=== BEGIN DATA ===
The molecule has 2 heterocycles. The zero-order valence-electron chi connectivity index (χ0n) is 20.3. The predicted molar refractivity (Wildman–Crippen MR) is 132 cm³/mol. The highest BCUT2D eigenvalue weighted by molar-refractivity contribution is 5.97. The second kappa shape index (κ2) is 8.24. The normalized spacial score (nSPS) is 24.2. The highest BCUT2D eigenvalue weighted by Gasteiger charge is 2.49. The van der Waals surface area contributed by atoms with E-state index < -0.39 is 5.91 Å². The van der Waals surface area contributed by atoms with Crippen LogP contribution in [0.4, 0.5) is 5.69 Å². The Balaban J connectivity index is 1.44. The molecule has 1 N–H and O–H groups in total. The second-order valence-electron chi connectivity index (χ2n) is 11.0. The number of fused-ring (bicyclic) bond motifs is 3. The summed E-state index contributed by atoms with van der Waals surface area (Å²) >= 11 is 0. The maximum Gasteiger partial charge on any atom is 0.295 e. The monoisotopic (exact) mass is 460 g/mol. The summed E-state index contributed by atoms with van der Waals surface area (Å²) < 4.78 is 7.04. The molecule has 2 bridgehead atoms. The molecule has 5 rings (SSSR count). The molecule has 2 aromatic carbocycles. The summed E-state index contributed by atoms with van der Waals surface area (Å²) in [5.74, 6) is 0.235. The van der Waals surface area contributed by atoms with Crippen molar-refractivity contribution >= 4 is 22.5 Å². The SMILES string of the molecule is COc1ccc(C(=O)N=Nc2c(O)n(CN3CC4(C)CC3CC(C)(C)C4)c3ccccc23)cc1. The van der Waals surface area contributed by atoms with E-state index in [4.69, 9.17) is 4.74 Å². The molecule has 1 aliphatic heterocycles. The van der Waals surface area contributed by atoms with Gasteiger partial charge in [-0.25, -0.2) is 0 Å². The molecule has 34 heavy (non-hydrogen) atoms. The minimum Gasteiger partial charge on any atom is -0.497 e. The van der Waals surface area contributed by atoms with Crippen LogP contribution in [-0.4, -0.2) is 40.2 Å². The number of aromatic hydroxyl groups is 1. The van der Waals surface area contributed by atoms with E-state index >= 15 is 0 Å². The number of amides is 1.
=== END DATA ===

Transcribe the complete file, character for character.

The molecule has 2 heterocycles. The zero-order valence-electron chi connectivity index (χ0n) is 20.3. The predicted molar refractivity (Wildman–Crippen MR) is 132 cm³/mol. The highest BCUT2D eigenvalue weighted by molar-refractivity contribution is 5.97. The second kappa shape index (κ2) is 8.24. The normalized spacial score (nSPS) is 24.2. The highest BCUT2D eigenvalue weighted by Gasteiger charge is 2.49. The van der Waals surface area contributed by atoms with E-state index < -0.39 is 5.91 Å². The van der Waals surface area contributed by atoms with Crippen LogP contribution in [0.4, 0.5) is 5.69 Å². The Balaban J connectivity index is 1.44. The molecule has 1 N–H and O–H groups in total. The second-order valence-electron chi connectivity index (χ2n) is 11.0. The number of fused-ring (bicyclic) bond motifs is 3. The summed E-state index contributed by atoms with van der Waals surface area (Å²) >= 11 is 0. The maximum Gasteiger partial charge on any atom is 0.295 e. The monoisotopic (exact) mass is 460 g/mol. The summed E-state index contributed by atoms with van der Waals surface area (Å²) < 4.78 is 7.04. The molecule has 2 bridgehead atoms. The molecule has 5 rings (SSSR count). The molecule has 2 aromatic carbocycles. The summed E-state index contributed by atoms with van der Waals surface area (Å²) in [5.74, 6) is 0.235. The van der Waals surface area contributed by atoms with Crippen molar-refractivity contribution >= 4 is 22.5 Å². The SMILES string of the molecule is COc1ccc(C(=O)N=Nc2c(O)n(CN3CC4(C)CC3CC(C)(C)C4)c3ccccc23)cc1. The van der Waals surface area contributed by atoms with E-state index in [4.69, 9.17) is 4.74 Å². The molecule has 1 aliphatic heterocycles. The van der Waals surface area contributed by atoms with Gasteiger partial charge in [-0.25, -0.2) is 0 Å². The molecule has 34 heavy (non-hydrogen) atoms. The minimum Gasteiger partial charge on any atom is -0.497 e. The van der Waals surface area contributed by atoms with Crippen LogP contribution in [-0.4, -0.2) is 40.2 Å². The number of aromatic hydroxyl groups is 1. The van der Waals surface area contributed by atoms with E-state index >= 15 is 0 Å². The number of amides is 1.